Your Initial entry point should be in a major correction, not now at a 2 year high of the market...From then on dollar cost average, if you must. Stick with short term bonds and bond funds...Interest will eventually start creeping up, which is bearish for bonds. Gold will self-destruct right after Christmas, the big players might not even wait that long(I'm short gold)
For Retirement , go for a combination of PPF ( with SBI) and a SIP Hodges MUTUAL FUNDS. Avoid pension schemes from insurance companies. Returns are too low. Your pension at retirement depends upon your corpus. Greater the corpus , higher the pension. Create as big a corpus as possible before retirement. On retirement , you can invest part of the corpus in IMMEDIATE ANNUITY and start getting pension. By investing in insurance schemes you are ONLY LIMITING YOUR CORPUS , thereby your pension too.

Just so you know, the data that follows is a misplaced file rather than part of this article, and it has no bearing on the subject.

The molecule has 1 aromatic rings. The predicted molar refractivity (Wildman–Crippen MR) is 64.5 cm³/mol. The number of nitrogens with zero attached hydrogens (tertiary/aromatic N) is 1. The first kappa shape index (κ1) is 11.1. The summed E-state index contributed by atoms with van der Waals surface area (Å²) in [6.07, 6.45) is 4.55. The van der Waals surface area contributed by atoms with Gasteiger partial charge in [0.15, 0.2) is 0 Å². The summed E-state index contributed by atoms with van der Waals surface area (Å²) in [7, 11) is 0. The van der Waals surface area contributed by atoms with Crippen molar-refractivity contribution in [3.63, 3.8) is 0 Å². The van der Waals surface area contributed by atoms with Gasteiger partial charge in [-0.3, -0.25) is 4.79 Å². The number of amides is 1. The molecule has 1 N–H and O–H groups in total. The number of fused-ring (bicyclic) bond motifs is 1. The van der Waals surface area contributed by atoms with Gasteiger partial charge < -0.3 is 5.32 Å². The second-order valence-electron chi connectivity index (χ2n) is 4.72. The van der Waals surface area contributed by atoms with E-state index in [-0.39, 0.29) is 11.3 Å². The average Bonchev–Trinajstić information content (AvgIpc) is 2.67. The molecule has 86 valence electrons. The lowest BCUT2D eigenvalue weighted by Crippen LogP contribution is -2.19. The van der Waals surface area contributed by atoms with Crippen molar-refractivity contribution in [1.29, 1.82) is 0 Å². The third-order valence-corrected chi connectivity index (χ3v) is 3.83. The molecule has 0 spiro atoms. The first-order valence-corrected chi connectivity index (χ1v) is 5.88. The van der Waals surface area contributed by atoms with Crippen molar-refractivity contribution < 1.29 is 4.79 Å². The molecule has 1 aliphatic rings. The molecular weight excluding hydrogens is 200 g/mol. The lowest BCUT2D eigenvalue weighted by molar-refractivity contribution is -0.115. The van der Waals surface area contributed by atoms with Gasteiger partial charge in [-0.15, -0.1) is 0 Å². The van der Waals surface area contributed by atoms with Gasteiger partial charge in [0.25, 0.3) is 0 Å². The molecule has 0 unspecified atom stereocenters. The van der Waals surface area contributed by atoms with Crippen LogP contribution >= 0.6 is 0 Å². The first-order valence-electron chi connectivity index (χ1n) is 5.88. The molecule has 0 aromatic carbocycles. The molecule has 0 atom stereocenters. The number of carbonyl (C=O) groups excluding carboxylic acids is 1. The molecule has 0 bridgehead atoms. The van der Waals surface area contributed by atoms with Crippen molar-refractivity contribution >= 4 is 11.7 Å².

Invest in Mexico. Mexico is the fastest growing economy in the North American Region. At this time I am offering up to 14.9 APY with your investment in Mexico. that's about 22350 per year and about 2000 per month. you can invest from as little as 20k at 10.68 APY and receive great returns.
Pay off your mortgage